Stress Dreams Ruining My Sleep
August 31, 2013 12:13 AM   Subscribe

I am waking up in the middle of the night every night due to panicky stress dreams/half-dreams that are about my job. Is there a way to stop this without having to find a new job?

I started a new high volume, deadline-driven, extremely detail-oriented job 3 months ago which sucks because my personally suits none of those things, but I came into the job welcoming the challenge and excited to get out of my old job where I was miserable. I think I'm warming up to the work, and I definitely like my coworkers/work atmosphere so much better. But it has all not been without it's hiccups, some bigger than others, which has been relatively stressful. Still, I am trying my best and plugging on - I hope to have mastered it within a few more months. I think I can do it, and I'll be really proud if I can.

The past few weeks though I've found myself waking up in this overwhelming state of panic 3 or 4 or 5 hours after falling asleep. They are dreams about work, but not full-on dreams - it's more like I fully convince myself in my sleep that I forgot to do something, missed a detail, screwed something up, got a date wrong, put a decimal in the wrong place, didn't check the right box, etc (all things that have happened at work before). It is usually never exactly one of those things, but I get this same vague sense of panic.

It's like I am making up extremely realistic yet un-detailed situations in my head that something has actually gone wrong at work, and because the dream was so literal (as opposed to nightmarish/surreal) I feel all the stress and panic lying in bed half-awake for the next hour or two tossing and turning and have to actively convince myself that it was all made up in a dream, that I somehow concocted a scenario while asleep. You know that awful feeling you get when you realize "Oh my god, I forgot to _____ the _____" - it's like that, just vague and confused and foggy in the way that stress-dreams can be.

I usually read or watch reruns of a funny sitcom before I fall asleep, so I make sure not to go to bed with work on my mind. And I definitely don't even dread work that much going to bed. So is there anything I can do to make this stop? It's happened almost every night for the past three weeks, including weekend nights.

I am committed to seeing this job through for at least a year, so no, I'm not going to just "find a new job" - and as bad as I've made it sound here ("MY JOB IS SO STRESSFUL IT'S GIVING ME NIGHTMARES") it's really not that bad when I'm there.
posted by windbox to Health & Fitness (11 answers total) 11 users marked this as a favorite
Just because you're stressed doesn't mean your insomnia is anything but. Make a doctors appointment if you can.
posted by oceanjesse at 12:36 AM on August 31, 2013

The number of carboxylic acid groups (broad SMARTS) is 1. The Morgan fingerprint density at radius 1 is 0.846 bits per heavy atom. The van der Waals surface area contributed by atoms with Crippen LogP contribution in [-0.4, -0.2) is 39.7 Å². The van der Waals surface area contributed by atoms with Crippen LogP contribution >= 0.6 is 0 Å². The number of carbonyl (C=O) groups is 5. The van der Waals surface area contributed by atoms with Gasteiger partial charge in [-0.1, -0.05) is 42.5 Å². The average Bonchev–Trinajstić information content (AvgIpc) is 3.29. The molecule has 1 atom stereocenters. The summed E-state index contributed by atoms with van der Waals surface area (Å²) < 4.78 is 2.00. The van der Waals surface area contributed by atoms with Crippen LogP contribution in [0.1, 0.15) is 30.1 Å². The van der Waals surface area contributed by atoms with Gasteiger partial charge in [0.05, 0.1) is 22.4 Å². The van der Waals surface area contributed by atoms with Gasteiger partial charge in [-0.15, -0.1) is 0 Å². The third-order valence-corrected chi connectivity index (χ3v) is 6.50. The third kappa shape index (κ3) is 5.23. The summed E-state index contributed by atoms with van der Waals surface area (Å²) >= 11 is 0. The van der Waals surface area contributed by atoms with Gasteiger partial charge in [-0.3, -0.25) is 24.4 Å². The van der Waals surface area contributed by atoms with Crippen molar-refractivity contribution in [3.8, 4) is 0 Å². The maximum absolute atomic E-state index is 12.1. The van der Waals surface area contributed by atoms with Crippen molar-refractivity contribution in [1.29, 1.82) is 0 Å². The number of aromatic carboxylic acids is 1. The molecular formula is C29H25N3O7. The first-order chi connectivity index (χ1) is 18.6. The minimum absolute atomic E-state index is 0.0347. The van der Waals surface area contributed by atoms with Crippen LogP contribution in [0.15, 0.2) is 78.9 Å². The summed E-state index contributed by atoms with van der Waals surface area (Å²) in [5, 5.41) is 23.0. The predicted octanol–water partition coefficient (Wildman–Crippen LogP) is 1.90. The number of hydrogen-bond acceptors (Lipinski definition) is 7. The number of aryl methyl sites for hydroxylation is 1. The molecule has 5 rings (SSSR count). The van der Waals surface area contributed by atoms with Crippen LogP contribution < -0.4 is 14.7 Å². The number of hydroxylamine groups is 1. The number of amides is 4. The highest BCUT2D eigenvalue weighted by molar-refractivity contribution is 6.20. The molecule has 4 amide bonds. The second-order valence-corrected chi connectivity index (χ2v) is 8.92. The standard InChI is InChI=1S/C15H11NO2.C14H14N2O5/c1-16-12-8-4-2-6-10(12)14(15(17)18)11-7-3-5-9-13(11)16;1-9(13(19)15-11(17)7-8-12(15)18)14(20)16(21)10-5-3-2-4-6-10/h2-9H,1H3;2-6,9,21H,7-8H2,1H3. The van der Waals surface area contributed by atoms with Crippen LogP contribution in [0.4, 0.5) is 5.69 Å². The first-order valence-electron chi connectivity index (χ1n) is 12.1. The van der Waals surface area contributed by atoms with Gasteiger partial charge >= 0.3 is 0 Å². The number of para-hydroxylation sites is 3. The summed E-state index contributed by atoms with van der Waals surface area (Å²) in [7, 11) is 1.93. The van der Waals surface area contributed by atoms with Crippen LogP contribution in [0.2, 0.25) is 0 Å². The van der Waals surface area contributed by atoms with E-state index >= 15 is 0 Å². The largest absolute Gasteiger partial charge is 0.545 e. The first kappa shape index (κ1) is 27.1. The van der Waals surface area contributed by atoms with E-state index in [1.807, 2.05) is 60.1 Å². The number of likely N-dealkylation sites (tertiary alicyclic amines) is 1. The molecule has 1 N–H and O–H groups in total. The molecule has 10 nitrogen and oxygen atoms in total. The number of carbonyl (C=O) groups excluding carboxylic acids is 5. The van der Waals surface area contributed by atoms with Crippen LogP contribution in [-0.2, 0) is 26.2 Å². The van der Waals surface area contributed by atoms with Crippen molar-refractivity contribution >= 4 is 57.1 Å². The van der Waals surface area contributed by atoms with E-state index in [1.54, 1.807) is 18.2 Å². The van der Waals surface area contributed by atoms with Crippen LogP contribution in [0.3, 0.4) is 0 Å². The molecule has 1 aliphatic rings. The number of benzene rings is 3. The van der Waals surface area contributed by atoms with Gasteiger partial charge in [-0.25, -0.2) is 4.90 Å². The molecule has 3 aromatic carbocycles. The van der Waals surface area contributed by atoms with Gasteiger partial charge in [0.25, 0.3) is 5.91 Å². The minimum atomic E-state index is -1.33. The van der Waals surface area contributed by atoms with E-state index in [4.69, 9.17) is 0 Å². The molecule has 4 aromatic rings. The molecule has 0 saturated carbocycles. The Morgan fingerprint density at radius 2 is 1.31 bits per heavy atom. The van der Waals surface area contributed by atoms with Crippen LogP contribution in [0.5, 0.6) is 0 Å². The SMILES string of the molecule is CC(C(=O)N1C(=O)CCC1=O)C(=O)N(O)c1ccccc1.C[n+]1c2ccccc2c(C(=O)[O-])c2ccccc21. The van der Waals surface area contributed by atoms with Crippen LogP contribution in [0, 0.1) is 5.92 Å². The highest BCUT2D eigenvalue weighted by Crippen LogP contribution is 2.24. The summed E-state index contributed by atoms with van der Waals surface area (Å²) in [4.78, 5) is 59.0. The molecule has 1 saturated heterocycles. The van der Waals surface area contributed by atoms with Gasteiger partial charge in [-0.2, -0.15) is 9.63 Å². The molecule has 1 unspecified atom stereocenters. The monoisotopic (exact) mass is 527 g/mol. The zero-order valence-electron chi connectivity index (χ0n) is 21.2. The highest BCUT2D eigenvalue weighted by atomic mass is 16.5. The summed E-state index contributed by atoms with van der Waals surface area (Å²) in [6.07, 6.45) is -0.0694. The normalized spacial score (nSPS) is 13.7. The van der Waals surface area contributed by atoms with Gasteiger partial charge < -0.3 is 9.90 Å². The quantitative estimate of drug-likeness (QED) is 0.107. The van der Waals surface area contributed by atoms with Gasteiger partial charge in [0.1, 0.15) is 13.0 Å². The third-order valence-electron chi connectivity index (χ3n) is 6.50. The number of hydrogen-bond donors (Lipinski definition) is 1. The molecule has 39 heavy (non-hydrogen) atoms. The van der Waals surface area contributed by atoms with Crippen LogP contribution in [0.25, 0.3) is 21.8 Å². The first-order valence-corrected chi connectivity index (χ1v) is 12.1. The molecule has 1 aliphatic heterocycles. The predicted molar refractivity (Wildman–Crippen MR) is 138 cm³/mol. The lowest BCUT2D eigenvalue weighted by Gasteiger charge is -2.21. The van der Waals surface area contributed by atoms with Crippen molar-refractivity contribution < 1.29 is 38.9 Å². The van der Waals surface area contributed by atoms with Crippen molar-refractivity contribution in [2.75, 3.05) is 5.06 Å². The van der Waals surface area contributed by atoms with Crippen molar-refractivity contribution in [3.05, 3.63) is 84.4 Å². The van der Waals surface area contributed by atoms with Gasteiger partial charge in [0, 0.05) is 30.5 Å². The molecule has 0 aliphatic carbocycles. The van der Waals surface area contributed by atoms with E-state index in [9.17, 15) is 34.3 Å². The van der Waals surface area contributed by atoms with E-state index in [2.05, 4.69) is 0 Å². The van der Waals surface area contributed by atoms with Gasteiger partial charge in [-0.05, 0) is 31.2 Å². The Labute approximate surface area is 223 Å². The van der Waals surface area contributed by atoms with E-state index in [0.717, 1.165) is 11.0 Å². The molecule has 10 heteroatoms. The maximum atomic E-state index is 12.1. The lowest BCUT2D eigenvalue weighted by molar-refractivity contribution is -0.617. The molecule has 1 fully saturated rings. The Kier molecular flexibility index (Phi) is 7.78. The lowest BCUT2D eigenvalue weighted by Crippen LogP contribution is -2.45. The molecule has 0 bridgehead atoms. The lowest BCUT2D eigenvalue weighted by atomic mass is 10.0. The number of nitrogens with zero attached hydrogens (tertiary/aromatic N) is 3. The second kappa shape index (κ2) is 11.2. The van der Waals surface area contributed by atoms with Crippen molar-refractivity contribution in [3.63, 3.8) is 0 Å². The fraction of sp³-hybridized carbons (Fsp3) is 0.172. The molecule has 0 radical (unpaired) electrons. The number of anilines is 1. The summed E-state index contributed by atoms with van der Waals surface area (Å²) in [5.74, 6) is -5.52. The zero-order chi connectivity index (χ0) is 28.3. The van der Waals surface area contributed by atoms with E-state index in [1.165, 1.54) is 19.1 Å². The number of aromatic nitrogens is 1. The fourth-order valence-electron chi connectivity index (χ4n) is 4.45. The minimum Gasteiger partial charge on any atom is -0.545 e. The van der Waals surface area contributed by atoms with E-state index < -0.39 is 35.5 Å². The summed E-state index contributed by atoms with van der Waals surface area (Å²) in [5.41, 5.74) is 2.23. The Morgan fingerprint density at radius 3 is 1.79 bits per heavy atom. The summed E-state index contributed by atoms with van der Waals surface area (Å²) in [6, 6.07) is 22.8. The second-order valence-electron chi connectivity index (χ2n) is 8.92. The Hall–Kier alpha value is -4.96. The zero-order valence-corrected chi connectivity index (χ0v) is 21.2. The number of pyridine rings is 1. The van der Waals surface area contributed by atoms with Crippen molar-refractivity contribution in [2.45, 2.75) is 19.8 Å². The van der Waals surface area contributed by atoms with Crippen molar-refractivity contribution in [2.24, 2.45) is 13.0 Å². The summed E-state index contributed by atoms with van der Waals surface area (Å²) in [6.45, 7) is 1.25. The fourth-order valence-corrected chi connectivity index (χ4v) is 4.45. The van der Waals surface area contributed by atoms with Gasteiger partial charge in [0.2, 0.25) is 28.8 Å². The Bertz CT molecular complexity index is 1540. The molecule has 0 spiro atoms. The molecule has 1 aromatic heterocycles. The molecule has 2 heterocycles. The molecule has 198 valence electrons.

Hello! and welcome to the world of incredibly realistic anxiety dreams. I often dream about the results of an overnight experiment the morning before I go in to see the actual results, which sometimes leads to a few moments of confusion. As they're anxiety dreams they often foretell failure, which when the real experiment worked is an even more pleasant surprise.

I also often get around 3-4 hours of sleep because I wake up, then can get tormented by anxiety for the next three hours. Here's what I do to avoid it:
1. Checklists and cross-checks, before I leave the lab for the night, (Turned all the things off, put all the things in the freezer etc) I try to associate something else, a specific time or unique data point (sending a text to someone) at that time, so that in the wee small hours I can review the day and assure myself that it was, in fact, done.
If I really and truly forgot to do the thing, I just get up, go to lab and do it.
2. Getting back to sleep is hard for me, so I have a few contingencies and variables that come into play. If, say, I wake up at 4 a.m. I have less than an hour to get to sleep with enough time to be reasonably awake at 8 a.m. I'll read, or otherwise distract myself until either a. I fall asleep, or b. it's 5 a.m.
3. At 5 a.m. there is not enough time to get another good sleep cycle in, so, guess what, time to get UP! Then, I go for a long bike ride, with all my new early a.m. time. (BONUS: stress reduction by exercise).
So keep a book that you want to read, but that also puts you to sleep by the bed. When you wake up, way too early, obliterate the anxiety dream with escapism into the book. If that doesn't work quickly enough, get up and start doing things that assuage anxiety.
posted by Cold Lurkey at 1:01 AM on August 31, 2013 [8 favorites]

In addition to the excellent advice above, I'd try turning your clock face around. Sometimes freakout upon waking is in part seeing the time and trying to do the math on how much sleep I have left to go until work/what I was just dreaming about, how it would make the work day suck if I was tired, etc etc. For me it would happen instantly upon waking in the middle of the night and add to the anxiety, making falling back asleep even harder.